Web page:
June 20, 2012

I am not a monk.

As a wedding gift, Alex’s close family friend sent us a six-foot tall gold encrusted Buddha. Because I’m a spiritual materialist (meaning I want to buy all things that serve as a reminder that I don’t need to buy all things), I was giddy when Buddha arrived, squealing as I ripped through six inches of saran wrap encasing.

After discussing whether Alex should move in with his brother so that the Buddha and I would fit more comfortably in the bedroom, it was decided that the Buddha should remain in the living room, staring at all who enter.

Like most people who display religious or cultural artifacts, I had high hopes that the Buddha would serve as a constant reminder of simplicity, peace, and love. Instead, the Buddha serves as a constant reminder that . . . I am not a monk.

Well, this is obvious. Let’s just say they don’t call it “Bu-DUH!!” for nothing. (That was a terrible pun, but I’m not sorry for it). But in case you had any doubts, I am not a monk because (1) I do not renounce anything, (2) I don't think I'm a Buddhist, and (3) I look terrible in orange and therefore could never don the robes.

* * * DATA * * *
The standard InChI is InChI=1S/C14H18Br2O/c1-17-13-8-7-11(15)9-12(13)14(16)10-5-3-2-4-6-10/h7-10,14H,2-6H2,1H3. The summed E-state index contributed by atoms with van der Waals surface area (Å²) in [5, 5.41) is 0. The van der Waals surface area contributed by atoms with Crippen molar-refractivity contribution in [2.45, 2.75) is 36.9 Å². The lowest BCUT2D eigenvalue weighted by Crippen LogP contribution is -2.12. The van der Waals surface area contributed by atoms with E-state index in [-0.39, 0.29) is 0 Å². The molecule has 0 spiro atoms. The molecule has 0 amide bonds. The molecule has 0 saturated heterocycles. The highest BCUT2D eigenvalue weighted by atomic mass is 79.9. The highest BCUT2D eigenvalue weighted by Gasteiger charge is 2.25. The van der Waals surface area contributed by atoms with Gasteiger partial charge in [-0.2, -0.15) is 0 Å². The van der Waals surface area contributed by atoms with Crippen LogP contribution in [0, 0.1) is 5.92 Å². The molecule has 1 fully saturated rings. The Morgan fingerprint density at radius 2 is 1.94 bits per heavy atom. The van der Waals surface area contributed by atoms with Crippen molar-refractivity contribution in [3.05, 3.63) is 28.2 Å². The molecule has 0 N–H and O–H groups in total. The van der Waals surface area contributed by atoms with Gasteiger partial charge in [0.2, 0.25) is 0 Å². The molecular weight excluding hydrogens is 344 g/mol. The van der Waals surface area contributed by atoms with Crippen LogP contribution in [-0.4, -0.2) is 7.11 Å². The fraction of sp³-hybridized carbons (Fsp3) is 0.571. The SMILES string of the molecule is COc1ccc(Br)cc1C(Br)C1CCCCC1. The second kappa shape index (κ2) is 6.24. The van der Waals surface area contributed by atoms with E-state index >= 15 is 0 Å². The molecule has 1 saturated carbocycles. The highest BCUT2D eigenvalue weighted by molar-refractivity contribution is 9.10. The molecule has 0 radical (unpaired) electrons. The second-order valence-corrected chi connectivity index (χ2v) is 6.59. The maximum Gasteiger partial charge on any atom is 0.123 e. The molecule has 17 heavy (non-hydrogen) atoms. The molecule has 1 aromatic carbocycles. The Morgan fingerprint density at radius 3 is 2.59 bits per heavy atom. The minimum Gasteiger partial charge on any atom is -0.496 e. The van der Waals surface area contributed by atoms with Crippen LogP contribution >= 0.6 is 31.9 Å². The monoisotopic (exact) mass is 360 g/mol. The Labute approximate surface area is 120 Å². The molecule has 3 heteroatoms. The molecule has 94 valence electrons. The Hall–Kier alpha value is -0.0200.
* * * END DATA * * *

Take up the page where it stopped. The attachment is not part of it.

Because of the Buddha’s prime location in our living room, he is privy to all my fallibilities. He notices when I steal a piece of pork to gnaw on from Alex’s plate. He greets me when I walk through the door holding 4 large Bed Bath and Beyond bags filled with kitchen stuff that I don’t actually need. He overhears when I vent to my mom on the phone about people who drive me crazy. He observes when I try to sit for my mindfulness practice, and then sneakily check my phone when a text message beeps in. He sees me run back and forth from my bathroom to my bedroom in multiple different outfits because I can’t decide which article of clothing looks best. He looks over my shoulder when I’m trying so hard to mono-task on The Mindful Mentors, but then seek distraction by checking whether the Huffington Post has any new juicy liberal sensationalism.

In sum, the Buddha sees all my flaws that arise in our tiny NYC apartment. Lucky for me, he never says a word of judgment to make me feel bad. (I’m not sure whether any one sells a “talking elmo” version of the Buddha, but if they do, I don’t want it). Rather, the Buddha’s presence alone brings attention to the fact that I still have much to learn.

Because I can't lug this shiny gold statute around to keep me on track, I'm trying to learn how to be my own buddha, bringing a nonjudgmental awareness to my flaws with the hope that the recognition leads to positive change. Then, maybe one day, I'll look better in orange.


  1. An excellent reminder Kerr. I think we need a little golden Buddha for our house too.

  2. Ker -- amazing post! You're humility and self awareness is absolutely delightful!!!

  3. LOVE the Bu-DUH! Seems like he's going to make a great business partner; wise but silent.

  4. Thanks friends!

    J-you'll definitely need a little gold Buddha, maybe it will ward off the monkeys?